Early detection of diabetic retinopathy prevents complications in 80% of cases

Diabetic retinopathy is an ocular complication of diabetes mellitus that affects the retina of patients suffering from this disease, causing the blood vessels that supply blood to the retina to be injured by the high sugar level, becoming fragile, resulting in hemorrhages or edema that eventually cause a loss of visual acuity.

Both patients with type 1 diabetes and patients with type 2 diabetes are at risk of suffering from this pathology, although it is four times more frequent in type 1 diabetics.

Main symptoms: blurred vision, image distortion or difficulty in reading or seeing close-up.

A characteristic of diabetic retinopathy is that its symptoms may be imperceptible and vision may not be affected until the disease is already at a very advanced stage.

The most frequent symptoms are:

  • Blurred or mottled vision.
  • Distortion of images.
  • Difficulty reading or seeing up close.
  • Alterations in the visual field or night vision or severe loss of visual acuity in case of massive hemorrhages inside the eye.

Because of this, the most important recommendation for a diabetic patient is not to wait for symptoms. Be sure to periodically have a complete dilated eye exam.

The risk of blindness due to diabetes is 10 times higher

Keeping in mind that the risk of blindness in people with diabetes is 10 times higher than in a person without diabetes. Patients with type 1 diabetes should have their first examination 3-5 years after diagnosis with annual follow-up; while patients with type 2 diabetes should have their first examination at the time of diagnosis with annual follow-up.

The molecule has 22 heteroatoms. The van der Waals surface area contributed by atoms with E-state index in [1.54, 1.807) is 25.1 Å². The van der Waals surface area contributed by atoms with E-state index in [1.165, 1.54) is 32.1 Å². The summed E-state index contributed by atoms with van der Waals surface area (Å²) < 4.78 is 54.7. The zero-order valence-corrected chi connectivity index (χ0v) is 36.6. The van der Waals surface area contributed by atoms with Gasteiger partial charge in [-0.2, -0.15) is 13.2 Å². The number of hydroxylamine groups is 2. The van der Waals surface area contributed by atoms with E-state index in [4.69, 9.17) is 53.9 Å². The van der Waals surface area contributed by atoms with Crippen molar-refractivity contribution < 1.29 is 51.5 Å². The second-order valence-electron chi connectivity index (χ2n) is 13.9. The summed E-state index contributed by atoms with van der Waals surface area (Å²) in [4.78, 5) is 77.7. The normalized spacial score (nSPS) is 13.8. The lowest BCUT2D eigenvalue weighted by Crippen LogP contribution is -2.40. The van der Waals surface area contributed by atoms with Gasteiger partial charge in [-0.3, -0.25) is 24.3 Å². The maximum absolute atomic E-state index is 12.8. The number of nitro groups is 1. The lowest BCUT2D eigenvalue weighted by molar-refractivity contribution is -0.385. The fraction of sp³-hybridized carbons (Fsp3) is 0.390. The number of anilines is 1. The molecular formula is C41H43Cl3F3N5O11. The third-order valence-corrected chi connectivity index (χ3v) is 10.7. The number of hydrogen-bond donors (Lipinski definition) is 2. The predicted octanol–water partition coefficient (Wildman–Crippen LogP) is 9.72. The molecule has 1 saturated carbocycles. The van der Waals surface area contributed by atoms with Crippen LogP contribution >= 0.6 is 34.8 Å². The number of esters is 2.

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For the detection of this pathology, a complete eye examination should be performed including:

  • Measurement of visual acuity
  • Measurement of eye strain
  • Examination of the iris and fundus after dilating the pupil.

If the retina is already affected, it will be necessary to perform other complementary tests.

Early diagnosis is key

In this disease, early diagnosis is key to avoid progression and blindness, hence the importance of regular check-ups. This is the only way to reduce the percentage that indicates that half of the people blinded by diabetes have never previously visited an ophthalmologist.

In fact, the complications of diabetic retinopathy can be prevented in 80% of cases with early detection. To this we must also add recommendations such as:

  • Avoid a sedentary lifestyle.
  • Avoid smoking.
  • Controlling body weight.
  • Control blood pressure, glycemia and plasma lipids.

People who maintain a blood glucose level close to normal are less likely to develop diabetic retinopathy.